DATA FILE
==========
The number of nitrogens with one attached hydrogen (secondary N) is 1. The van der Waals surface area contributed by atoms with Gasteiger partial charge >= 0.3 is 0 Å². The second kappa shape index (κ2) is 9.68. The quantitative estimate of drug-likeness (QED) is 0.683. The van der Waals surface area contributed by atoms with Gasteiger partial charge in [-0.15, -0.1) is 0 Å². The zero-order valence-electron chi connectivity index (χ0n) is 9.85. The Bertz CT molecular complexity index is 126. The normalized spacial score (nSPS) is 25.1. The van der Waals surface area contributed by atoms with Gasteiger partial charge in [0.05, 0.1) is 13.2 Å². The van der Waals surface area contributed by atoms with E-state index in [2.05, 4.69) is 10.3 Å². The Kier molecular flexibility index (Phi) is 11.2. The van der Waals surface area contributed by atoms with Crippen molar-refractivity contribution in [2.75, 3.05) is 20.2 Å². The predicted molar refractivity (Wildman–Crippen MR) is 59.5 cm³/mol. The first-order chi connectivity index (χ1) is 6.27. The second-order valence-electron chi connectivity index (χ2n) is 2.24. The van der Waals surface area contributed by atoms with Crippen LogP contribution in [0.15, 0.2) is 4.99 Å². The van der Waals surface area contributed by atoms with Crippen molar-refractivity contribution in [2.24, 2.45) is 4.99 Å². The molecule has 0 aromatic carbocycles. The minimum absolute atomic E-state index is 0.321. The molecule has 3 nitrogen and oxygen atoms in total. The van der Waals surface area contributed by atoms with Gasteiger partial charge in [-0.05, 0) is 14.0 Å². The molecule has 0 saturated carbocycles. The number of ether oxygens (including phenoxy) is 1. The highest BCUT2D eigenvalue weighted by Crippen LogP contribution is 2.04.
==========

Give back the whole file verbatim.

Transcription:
The number of nitrogens with one attached hydrogen (secondary N) is 1. The van der Waals surface area contributed by atoms with Gasteiger partial charge >= 0.3 is 0 Å². The second kappa shape index (κ2) is 9.68. The quantitative estimate of drug-likeness (QED) is 0.683. The van der Waals surface area contributed by atoms with Gasteiger partial charge in [-0.15, -0.1) is 0 Å². The zero-order valence-electron chi connectivity index (χ0n) is 9.85. The Bertz CT molecular complexity index is 126. The normalized spacial score (nSPS) is 25.1. The van der Waals surface area contributed by atoms with Gasteiger partial charge in [0.05, 0.1) is 13.2 Å². The van der Waals surface area contributed by atoms with E-state index in [2.05, 4.69) is 10.3 Å². The Kier molecular flexibility index (Phi) is 11.2. The van der Waals surface area contributed by atoms with Crippen molar-refractivity contribution in [2.75, 3.05) is 20.2 Å². The predicted molar refractivity (Wildman–Crippen MR) is 59.5 cm³/mol. The first-order chi connectivity index (χ1) is 6.27. The second-order valence-electron chi connectivity index (χ2n) is 2.24. The van der Waals surface area contributed by atoms with Crippen LogP contribution in [0.15, 0.2) is 4.99 Å². The van der Waals surface area contributed by atoms with Crippen molar-refractivity contribution in [2.24, 2.45) is 4.99 Å². The molecule has 0 aromatic carbocycles. The minimum absolute atomic E-state index is 0.321. The molecule has 3 nitrogen and oxygen atoms in total. The van der Waals surface area contributed by atoms with Gasteiger partial charge in [-0.05, 0) is 14.0 Å². The molecule has 0 saturated carbocycles. The number of ether oxygens (including phenoxy) is 1. The highest BCUT2D eigenvalue weighted by Crippen LogP contribution is 2.04.